Thursday, April 16, 2009
IN MY OPINION (Column)
Populist Anger: The Toxic Legacy of George W. Bush
By TED RUHIG
Something strange is happening in today’s job market. Jobs are becoming harder and harder to find — particularly entry level jobs. The young are after these jobs, but the elderly want them, too. It’s very competitive out there.
The young are complaining that the elderly are squeezing them out; the elderly are complaining that they need low level jobs because they cannot make it on their retirement income in the wake of the economic mess inherited from President Bush.
The U.S. employment picture is in this mess because of the absence of appropriate governmental regulations in the financial sector. They were brushed aside under President Bush. It is obvious now that we need to bring back regulations first adopted under FDR. The non-regulated system we have now is facing a populist revolt as the rich get even richer while the rest of us are being taken to the cleaners.
Results from recent surveys reveal that 40 percent of all American workers between 51 and 61 years of age can expect no pensions or income in retirement beyond Social Security. Compounding that, approximately 20 percent have no personal savings, investments, real estate or other assets. And 14 percent carry no health insurance. Thus, the need for individuals to keep working beyond the traditional retirement age of 65 is paramount.
Numbers from the Bureau of Labor Statistics tell the story. The amount of employed workers between ages 16 and 24 has fallen by two million over the last two years to 18.3 million while the number of those 65 and older working has risen by 700,000 to 6 million.
Each of these two groups needs new jobs, and they both feel they’re being pushed aside in today’s labor market. What is true is that the economy is not generating enough jobs to meet the needs of both the young and the old.
The New York Times reports: “The proportion of older Americans who hold jobs has also risen strongly — 16 percent of Americans age 65 and over had jobs last month, up from 11 percent 10 years earlier. Workers age 55 and older are now the fastest growing segment of the work force. But for workers age 16 to 24, the percentage with jobs has fallen to 49 percent, down from 59 percent a decade ago. As for Americans age 25 to 29, 74 percent now have jobs, down from 81 percent a decade ago.”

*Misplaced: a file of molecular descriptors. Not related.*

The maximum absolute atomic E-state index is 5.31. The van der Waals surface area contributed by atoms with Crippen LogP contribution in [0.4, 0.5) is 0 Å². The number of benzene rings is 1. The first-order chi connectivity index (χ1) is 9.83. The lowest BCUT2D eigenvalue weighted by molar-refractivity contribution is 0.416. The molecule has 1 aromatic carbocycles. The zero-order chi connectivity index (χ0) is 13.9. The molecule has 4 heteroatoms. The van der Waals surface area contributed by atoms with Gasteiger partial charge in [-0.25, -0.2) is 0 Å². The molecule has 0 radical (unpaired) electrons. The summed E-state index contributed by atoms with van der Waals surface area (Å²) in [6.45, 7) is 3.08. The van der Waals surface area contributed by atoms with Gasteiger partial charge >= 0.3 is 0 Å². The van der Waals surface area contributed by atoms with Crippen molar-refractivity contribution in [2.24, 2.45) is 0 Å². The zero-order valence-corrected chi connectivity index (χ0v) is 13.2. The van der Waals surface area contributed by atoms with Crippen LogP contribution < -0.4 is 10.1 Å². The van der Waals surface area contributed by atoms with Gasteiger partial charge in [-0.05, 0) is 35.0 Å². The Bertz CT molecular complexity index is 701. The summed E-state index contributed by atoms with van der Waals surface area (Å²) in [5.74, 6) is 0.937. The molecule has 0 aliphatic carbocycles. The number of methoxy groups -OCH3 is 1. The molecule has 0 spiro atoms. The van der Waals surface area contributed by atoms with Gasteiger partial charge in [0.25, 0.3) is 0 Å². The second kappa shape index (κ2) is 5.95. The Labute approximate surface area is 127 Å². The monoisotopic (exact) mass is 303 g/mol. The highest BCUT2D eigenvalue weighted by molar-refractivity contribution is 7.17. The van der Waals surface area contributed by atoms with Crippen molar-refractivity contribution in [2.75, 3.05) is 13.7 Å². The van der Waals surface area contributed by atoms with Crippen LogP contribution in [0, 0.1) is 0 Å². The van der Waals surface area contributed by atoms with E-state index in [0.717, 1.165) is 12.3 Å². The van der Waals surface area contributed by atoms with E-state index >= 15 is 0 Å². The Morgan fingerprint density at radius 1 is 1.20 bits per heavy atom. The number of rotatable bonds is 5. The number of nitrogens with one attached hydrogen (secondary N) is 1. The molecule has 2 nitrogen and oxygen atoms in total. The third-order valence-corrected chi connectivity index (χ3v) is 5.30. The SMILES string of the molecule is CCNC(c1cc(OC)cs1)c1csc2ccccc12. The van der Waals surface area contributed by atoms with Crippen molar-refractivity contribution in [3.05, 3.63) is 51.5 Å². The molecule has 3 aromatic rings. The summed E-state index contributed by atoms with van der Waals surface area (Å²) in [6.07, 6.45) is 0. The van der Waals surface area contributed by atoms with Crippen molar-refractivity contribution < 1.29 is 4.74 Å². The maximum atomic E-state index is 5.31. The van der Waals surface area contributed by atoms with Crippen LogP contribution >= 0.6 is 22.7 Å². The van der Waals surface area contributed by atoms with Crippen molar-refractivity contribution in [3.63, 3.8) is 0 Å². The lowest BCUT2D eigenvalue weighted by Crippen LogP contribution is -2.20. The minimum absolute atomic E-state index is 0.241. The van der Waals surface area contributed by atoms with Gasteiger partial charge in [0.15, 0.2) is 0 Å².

The younger generation just starting out in the job market appears to be in real trouble. Those graduating from college in 2009 are facing the worst employment prospects in 20 years, an independent research company has discovered. In addition, this generation is saddled with more debt than any one previous (an average of $5,631 per year in student debt alone, not to mention the load sitting on their credit cards and what they’re doling out in car payments). One analysis suggests that this younger generation is poorly prepared to weather a tough economic storm.
It may be that the older generation is poorly prepared to weather the tough economic times, as well. Before the turmoil on Wall Street decimated many retirement portfolios — in a survey conducted in 2007 for a report released by the AARP in late 2008 — 70 percent of older workers said they would retire late for a lack of money. There is little doubt that this number has increased since the survey was conducted.
“A lot of younger people are waiting for those good jobs. To the extent that older people are not giving up those jobs, that’s going to cause problems,” said Richard Johnson, researcher at the Urban Institute in Washington.
You would think, then, that choosing to join the military would help resolve the need for job opportunities among young people. This does not turn out to be such a satisfactory solution for some. Stressed by war and long overseas tours, U.S. soldiers killed themselves last year at the highest rate on record, the toll rising for a fourth straight year and even surpassing the suicide rate among comparable civilians.
At least 140 soldiers committed suicide in 2008, the Army has reported. But new data from the Army this month showed the number potentially jumping even higher this year. Forty-eight soldiers have already killed themselves so far this year. If that rate keeps up, nearly 225 Army soldiers will be dead by their own hand by the end of 2009.
Healthcare officials at various installations who are struggling to help reverse this trend say they’re overwhelmed by huge numbers of troops returning from two, three or even four deployments with acute mental problems directly related to combat.
There is a campaign these days to boost former President Bush’s legacy. Bush, himself, is saying that it is premature to judge his presidency just yet. But history starts now.
The former president must be held responsible for what occurred under his watch and its aftermath. Think of those who have died by their own hand upon their return home from military duty; think of those, both young and old, not finding the jobs they need to stay afloat, and what you get is the first picture of the Bush legacy, a toxic legacy indeed.
— Capitol News Service